Everyone know’s the name Marshall when it comes to amplifiers. The name conjours visions of walls of sound made up of seemingly endless Marshall cabinets. Marshall amps tend to make a lot of noise and are synonymous with punchy overdriven tones. In this Marshall MG10G review we’ll take a look at Marshall’s tiny 10 watt practice amp. We’ll see if, despite it’s size, it delivers Marshall’s reputation.
Overview of MG10G
The Marshall MG10G is a compact and simple practice amp, squarely aimed at the guitarist who wants an uncomplicated amp. There’s not really a lot to it. It’s almost as simple as plug and play. It is tiny and doesn’t weigh much, so good for smaller spaces and easily stowed away when not in use.
The design of the amp is a closed back cabinet. The control knobs and control panel are finished in an attractive matt gold. The output is handled by a 6.5 inch custom speaker, which outputs 10 watts of power. The power adapter is incorporated into the design, the power cord feeding out of the back of the amp.
The MG10G is a solid state amp with two channels, each featuring it’s own volume control. There’s no EQ, which is disappointing. Usually small amps have at least bass and treble control. Instead the MG10 uses “contour” control, which is controlled by a knob.
The contour manipulates the mid range to allow you to manipulate the tone. I suppose this is a good feature for those who want an amp that’s very simple to operate, but I would expect at least 2 band EQ as standard.
The channel select in controlled by a push button. When in the overdriven channel you can manipulate the gain and the volume. That gives you quite simple control over the amount of distortion. Due to the simplicity to can quite easily find a reasonable variety of tones from warm and crunchy to high gain.
There’s a 3.5mm AUX input jack to allow you to plug your phone or other playback device. That’ll allow you to play along with your favorite tracks. There’s no control over the volume of a connected device built-in to the amp, but that’s pretty normal for amps of this size.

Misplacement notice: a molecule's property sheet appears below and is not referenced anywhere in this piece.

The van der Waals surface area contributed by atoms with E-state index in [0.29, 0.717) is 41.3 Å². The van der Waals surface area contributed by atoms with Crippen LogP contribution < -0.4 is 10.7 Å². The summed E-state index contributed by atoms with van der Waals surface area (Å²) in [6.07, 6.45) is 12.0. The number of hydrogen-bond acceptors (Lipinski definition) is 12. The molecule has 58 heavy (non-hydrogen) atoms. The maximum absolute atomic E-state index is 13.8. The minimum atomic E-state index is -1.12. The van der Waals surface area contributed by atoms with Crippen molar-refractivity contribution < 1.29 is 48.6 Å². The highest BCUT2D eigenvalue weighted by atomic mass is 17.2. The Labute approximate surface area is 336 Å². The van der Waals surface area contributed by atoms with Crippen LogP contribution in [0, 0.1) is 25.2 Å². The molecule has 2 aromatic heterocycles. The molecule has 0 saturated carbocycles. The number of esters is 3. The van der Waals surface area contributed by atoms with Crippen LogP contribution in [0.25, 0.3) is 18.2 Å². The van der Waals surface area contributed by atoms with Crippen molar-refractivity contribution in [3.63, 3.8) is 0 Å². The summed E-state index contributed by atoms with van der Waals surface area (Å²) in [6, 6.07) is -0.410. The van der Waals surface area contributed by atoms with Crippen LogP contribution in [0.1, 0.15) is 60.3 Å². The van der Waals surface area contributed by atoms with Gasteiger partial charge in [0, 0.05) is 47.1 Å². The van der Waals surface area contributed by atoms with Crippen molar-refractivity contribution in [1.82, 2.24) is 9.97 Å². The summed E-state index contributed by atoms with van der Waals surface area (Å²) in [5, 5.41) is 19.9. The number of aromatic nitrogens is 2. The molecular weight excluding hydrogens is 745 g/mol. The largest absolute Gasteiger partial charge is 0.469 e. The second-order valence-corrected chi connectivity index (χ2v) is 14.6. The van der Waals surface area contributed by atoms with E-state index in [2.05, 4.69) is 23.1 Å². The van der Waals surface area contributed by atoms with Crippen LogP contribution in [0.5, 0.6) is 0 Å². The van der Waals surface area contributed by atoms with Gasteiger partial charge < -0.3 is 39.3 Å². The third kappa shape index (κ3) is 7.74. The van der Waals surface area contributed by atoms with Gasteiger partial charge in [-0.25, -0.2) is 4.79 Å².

There’s a 3.5mm headphone input too. When plugged in the speaker is automatically muted, allowing for silent practice. When a set of headphones are connected you’ll benefit from the cabinet simulator delivering the power of a Marshall cabinet directly to your ears.
Whilst the MG10 is great for those just starting out, or those who want a super simple to operate amp, you’ll soon need to upgrade if you want to expand your horizons. If you want to play with a band you’ll need something with more punch. Likewise if you want to experiment with EQ, amp styles and effects you’ll need to look at an amp with more features.
However if you want the Marshall punch in a small amp then the MG10 is worth considering. It’s comparatively well priced when looking at other amps in it’s class. The Fender Frontman 10g and the VOX Pathfinder 10 are priced similarly.
You will get more value from the Orange Crush 12, which is a similar price but has 3 band EQ and 12 watts of power output. You can read more about the Orange Crush 12 here.
The Marshall MG10G is a super simple, super small amp that’s great for those who just want to plug and play. Other than the contour and gain controls, there’s not a lot more to consider. Here are some of the best bits:
- Easy to Use
- Punchy Sound
- Well Built
The drawbacks are pretty subtle if you’re looking for something that’s simple and compact. However there are a few issues. Although the MG10G is priced similarly to other branded amps in it’s class, you are paying a premium for the name. Especially when you compare it with the Orange Crush 12. Here are a few of the drawbacks:
- Doesn’t Have EQ
- Orange Crush 12 is Similar in Price
- Will Need to Upgrade
The Marshall MG10G is plenty powerful enough to attract noise complaints from your neighbors. If you want a loud practice amp that’s compact and easy to work with then the Marshall MG10G is well worth considering.
I’d certainly take a look at the Orange Crush 12 before making a decision. Priced similarly, you get a few more watts of power and 3 band EQ with the Crush 12. However if you want that classic Marshall sound without blowing out the windows with volume, then the MG10G will deliver.
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